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Top 3 Sensory Activities for children with Autism to enjoy

Olivia Sheppard
1 Apr 2020
5 min read
Top 3 Sensory Activities for children with Autism to enjoy

Written by Zen Educate’s Olivia Sheppard, an SEN Support Worker of four years to children and young adults with Autism, PMLD, Complex Medical Needs and SEMH.

In honour of World Autism Awareness Week, I have put together a list of my favourite sensory activities for supporting children with additional needs. I hope you find them useful in your next SEN role!

Engaging children with autism in sensory activities is beneficial in several ways as it can help with:

  • Stimulating the brain, creating neural pathways and improving sensory processing systems
  • Improving social skills such as communication (verbal and non-verbal) and cooperation
  • Improving fine/gross motor skills and coordination
  • Calming children down when they are agitated or distressed

Try a range of activities to stimulate all of the five senses – touch, smell, taste, sight and hearing. Start off gently and evaluate what works well, and what should be avoided if there are any activities that trigger distress. Sensory activities are beneficial for all children, not just those with a diagnosis of Autism - so get the whole family involved with these great activities!

1) Make a Sensory Bottle

Have your child choose the receptacle - it could be an old plastic drinks bottle, a Voss bottle, an old spice jar - anything with a very sealable, screw on lid! Make sure the bottle of choice is clean and see-through. Now they can choose the liquid. Good recommendations are:

  • Water - feel free to add food dye and have your child choose the colour.
  • Mineral or Baby oil - this will slow down whatever's inside your bottle!
  • Vegetable oil - great for mixing with coloured water
  • Liquid soap
  • Glitter Glue

Time to choose the ‘dry’ ingredients - which can be anything! Glitter, magnets, small plastic toys, beads, confetti, legos to name just a few. Once your bottle is full, use a glue gun or gorilla glue to seal the lid on top of the bottle.

Make sure your child is involved in every choice along the journey of building your sensory bottle and describe to them in detail the colours, textures, and scents that you’re using. Where possible, prompt your child to say or sign the colour/item they want to choose to promote communication and cooperation.

2) Painting and Art Therapy

Painting is a simple activity that is fun for the whole family to get involved with! Many children with Autism have an extraordinary ability to think visually “in pictures” and can turn this ability into gorgeous works of art, which is a form of expression requiring little/no verbal communication. It also helps them express emotions through colour and movement.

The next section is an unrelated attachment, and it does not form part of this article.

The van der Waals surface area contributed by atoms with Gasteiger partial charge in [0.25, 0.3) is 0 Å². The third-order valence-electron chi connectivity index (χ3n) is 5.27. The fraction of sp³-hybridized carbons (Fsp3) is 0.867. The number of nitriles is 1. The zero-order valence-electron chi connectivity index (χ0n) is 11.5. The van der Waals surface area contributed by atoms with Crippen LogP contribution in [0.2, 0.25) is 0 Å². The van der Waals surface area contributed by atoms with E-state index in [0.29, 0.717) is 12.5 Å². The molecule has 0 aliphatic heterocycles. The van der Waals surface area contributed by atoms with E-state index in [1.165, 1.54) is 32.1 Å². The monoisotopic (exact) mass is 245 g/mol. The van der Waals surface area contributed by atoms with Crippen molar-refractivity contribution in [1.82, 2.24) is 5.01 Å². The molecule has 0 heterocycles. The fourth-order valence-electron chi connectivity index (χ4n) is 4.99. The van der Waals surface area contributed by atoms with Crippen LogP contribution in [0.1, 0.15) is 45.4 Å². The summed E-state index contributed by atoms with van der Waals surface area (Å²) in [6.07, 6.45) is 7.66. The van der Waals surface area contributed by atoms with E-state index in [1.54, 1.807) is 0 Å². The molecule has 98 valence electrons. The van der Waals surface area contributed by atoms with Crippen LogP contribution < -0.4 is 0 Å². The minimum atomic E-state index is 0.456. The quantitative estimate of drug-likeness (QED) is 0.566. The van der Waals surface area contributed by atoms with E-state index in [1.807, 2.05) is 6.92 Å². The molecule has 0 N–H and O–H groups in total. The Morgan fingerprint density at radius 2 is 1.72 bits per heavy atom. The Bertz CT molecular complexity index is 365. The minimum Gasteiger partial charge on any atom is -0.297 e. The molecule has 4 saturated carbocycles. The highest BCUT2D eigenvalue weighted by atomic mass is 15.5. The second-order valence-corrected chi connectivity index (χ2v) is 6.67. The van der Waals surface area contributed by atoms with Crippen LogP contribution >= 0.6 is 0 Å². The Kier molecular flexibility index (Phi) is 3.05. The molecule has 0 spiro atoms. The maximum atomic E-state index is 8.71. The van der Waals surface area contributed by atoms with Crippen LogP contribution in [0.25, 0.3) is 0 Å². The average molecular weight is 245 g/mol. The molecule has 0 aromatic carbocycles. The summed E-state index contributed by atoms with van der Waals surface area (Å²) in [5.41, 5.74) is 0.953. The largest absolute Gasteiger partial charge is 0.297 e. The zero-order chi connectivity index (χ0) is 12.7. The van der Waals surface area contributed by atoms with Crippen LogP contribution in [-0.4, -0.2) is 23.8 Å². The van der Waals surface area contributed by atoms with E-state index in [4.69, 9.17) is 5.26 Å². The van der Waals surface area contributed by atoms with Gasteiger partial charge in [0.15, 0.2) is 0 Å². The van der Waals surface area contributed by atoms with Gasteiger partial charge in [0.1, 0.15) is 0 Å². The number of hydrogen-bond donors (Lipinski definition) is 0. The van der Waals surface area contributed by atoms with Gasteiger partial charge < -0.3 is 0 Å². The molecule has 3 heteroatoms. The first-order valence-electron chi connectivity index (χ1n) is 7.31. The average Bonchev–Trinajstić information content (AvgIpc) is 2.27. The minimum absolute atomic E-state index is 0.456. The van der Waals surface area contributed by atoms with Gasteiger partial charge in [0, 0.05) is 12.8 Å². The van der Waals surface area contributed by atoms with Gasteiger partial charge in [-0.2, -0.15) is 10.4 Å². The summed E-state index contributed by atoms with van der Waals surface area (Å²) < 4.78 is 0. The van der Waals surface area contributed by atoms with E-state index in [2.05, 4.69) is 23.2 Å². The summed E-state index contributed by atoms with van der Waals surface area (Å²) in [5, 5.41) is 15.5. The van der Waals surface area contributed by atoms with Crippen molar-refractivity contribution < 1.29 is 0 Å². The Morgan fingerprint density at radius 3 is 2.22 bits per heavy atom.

Of course you can use the old school paint brushes but there are so many other household objects that can be used to create amazing, unique art works! Here are just a few ideas:

  • Materials - bubble wrap, sandpaper, cardboard, sponge
  • Vegetables - potatoes, carrots, broccoli - carve shapes out on the bottom or use them whole.
  • Body parts - fingers/toes, feet, hands
  • Toys - use parts of toys to print shapes

This is also a great opportunity to teach colours and promote social skills if painting as a family. Prompt verbal communication and organic asking for items where you can, but most of all, just have fun!

3) Scented Playdough

Playdough is a firm favourite amongst all children, and has been shown to be particularly beneficial for children with a wide range of additional needs, including Autism. It is a fantastic stress reliever! By kneading, rolling, flattening and moulding the dough, children can release feelings of stress and anxiety, which could lead to a reduction in challenging behaviour. By adding aromatherapy oils (such as vanilla, lavender or rose, see recipe below), you can make the dough therapeutic and calming.

Playdough boosts hand strength as well as dexterity and coordination. It may take a while to make an impact but the muscles in the hand and forearms will be strengthened by the dough.

Finally, it can be a great learning aid, from teaching numbers to colours. When using the dough, explain what you are doing and why and then get your child to imitate your actions.

So how do you make playdough?

  1. 250ml water
  2. 1 tbsp oil (vegetable, coconut or olive)
  3. 64g salt
  4. T tbsp cream of tartar
  5. 64g plain flour

Food colouring/Aromatherapy oil/Spices (paprika, cocoa powder, turmeric)

  • Mix the water, oil, salt and cream of tartar, add the food colouring if using, and heat mixture in a saucepan until warm. For play dough with a more exciting look, adding glitter can also be an option worth considering.
  • Remove from the heat and add the flour.
  • Stir the mixture until it forms a ball, add aromatherapy oil or spices if using, and then knead until smooth.
  • Place in an airtight container when not in use.

We’d love to see any pictures you’d like to share from carrying out these activities. You can post them and tag us @ZenEducate or send them to support@zeneducate.com. Thank you!

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